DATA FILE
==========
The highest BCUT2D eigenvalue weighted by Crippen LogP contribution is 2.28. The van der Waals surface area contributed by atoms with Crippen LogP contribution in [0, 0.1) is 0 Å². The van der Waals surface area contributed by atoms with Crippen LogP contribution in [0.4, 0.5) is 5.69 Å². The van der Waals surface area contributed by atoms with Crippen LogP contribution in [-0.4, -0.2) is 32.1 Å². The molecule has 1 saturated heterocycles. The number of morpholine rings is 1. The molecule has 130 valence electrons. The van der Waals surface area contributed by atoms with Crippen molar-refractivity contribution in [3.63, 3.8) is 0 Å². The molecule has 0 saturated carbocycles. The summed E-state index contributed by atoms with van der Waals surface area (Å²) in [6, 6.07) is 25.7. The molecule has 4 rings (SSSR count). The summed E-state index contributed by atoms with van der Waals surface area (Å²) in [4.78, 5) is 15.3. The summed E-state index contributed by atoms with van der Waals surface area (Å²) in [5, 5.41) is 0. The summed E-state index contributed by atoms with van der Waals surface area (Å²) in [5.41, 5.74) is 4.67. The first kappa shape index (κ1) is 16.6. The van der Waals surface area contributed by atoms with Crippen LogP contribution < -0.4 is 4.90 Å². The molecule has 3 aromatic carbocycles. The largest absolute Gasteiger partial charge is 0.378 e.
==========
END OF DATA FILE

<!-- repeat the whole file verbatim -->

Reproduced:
The highest BCUT2D eigenvalue weighted by Crippen LogP contribution is 2.28. The van der Waals surface area contributed by atoms with Crippen LogP contribution in [0, 0.1) is 0 Å². The van der Waals surface area contributed by atoms with Crippen LogP contribution in [0.4, 0.5) is 5.69 Å². The van der Waals surface area contributed by atoms with Crippen LogP contribution in [-0.4, -0.2) is 32.1 Å². The molecule has 1 saturated heterocycles. The number of morpholine rings is 1. The molecule has 130 valence electrons. The van der Waals surface area contributed by atoms with Crippen molar-refractivity contribution in [3.63, 3.8) is 0 Å². The molecule has 0 saturated carbocycles. The summed E-state index contributed by atoms with van der Waals surface area (Å²) in [6, 6.07) is 25.7. The molecule has 4 rings (SSSR count). The summed E-state index contributed by atoms with van der Waals surface area (Å²) in [4.78, 5) is 15.3. The summed E-state index contributed by atoms with van der Waals surface area (Å²) in [5, 5.41) is 0. The summed E-state index contributed by atoms with van der Waals surface area (Å²) in [5.41, 5.74) is 4.67. The first kappa shape index (κ1) is 16.6. The van der Waals surface area contributed by atoms with Crippen LogP contribution < -0.4 is 4.90 Å². The molecule has 3 aromatic carbocycles. The largest absolute Gasteiger partial charge is 0.378 e.